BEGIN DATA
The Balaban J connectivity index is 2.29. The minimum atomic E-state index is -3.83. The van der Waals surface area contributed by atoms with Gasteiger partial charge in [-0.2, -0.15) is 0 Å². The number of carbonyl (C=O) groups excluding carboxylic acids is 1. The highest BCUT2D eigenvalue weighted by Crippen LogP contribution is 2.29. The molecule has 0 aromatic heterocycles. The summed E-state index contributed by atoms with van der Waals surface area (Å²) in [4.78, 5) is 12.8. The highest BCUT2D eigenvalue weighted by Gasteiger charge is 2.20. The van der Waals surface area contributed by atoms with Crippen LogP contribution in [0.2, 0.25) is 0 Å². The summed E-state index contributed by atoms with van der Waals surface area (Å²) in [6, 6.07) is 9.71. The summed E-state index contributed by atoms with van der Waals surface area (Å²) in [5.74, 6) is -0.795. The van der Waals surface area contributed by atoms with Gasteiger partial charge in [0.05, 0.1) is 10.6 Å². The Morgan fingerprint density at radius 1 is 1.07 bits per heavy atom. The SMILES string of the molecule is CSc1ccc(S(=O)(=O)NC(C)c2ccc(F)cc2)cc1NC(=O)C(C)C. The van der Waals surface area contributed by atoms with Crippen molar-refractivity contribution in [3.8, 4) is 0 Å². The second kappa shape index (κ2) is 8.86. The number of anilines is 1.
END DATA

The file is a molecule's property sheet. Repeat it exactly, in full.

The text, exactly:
The Balaban J connectivity index is 2.29. The minimum atomic E-state index is -3.83. The van der Waals surface area contributed by atoms with Gasteiger partial charge in [-0.2, -0.15) is 0 Å². The number of carbonyl (C=O) groups excluding carboxylic acids is 1. The highest BCUT2D eigenvalue weighted by Crippen LogP contribution is 2.29. The molecule has 0 aromatic heterocycles. The summed E-state index contributed by atoms with van der Waals surface area (Å²) in [4.78, 5) is 12.8. The highest BCUT2D eigenvalue weighted by Gasteiger charge is 2.20. The van der Waals surface area contributed by atoms with Crippen LogP contribution in [0.2, 0.25) is 0 Å². The summed E-state index contributed by atoms with van der Waals surface area (Å²) in [6, 6.07) is 9.71. The summed E-state index contributed by atoms with van der Waals surface area (Å²) in [5.74, 6) is -0.795. The van der Waals surface area contributed by atoms with Gasteiger partial charge in [0.05, 0.1) is 10.6 Å². The Morgan fingerprint density at radius 1 is 1.07 bits per heavy atom. The SMILES string of the molecule is CSc1ccc(S(=O)(=O)NC(C)c2ccc(F)cc2)cc1NC(=O)C(C)C. The van der Waals surface area contributed by atoms with Crippen molar-refractivity contribution in [3.8, 4) is 0 Å². The second kappa shape index (κ2) is 8.86. The number of anilines is 1.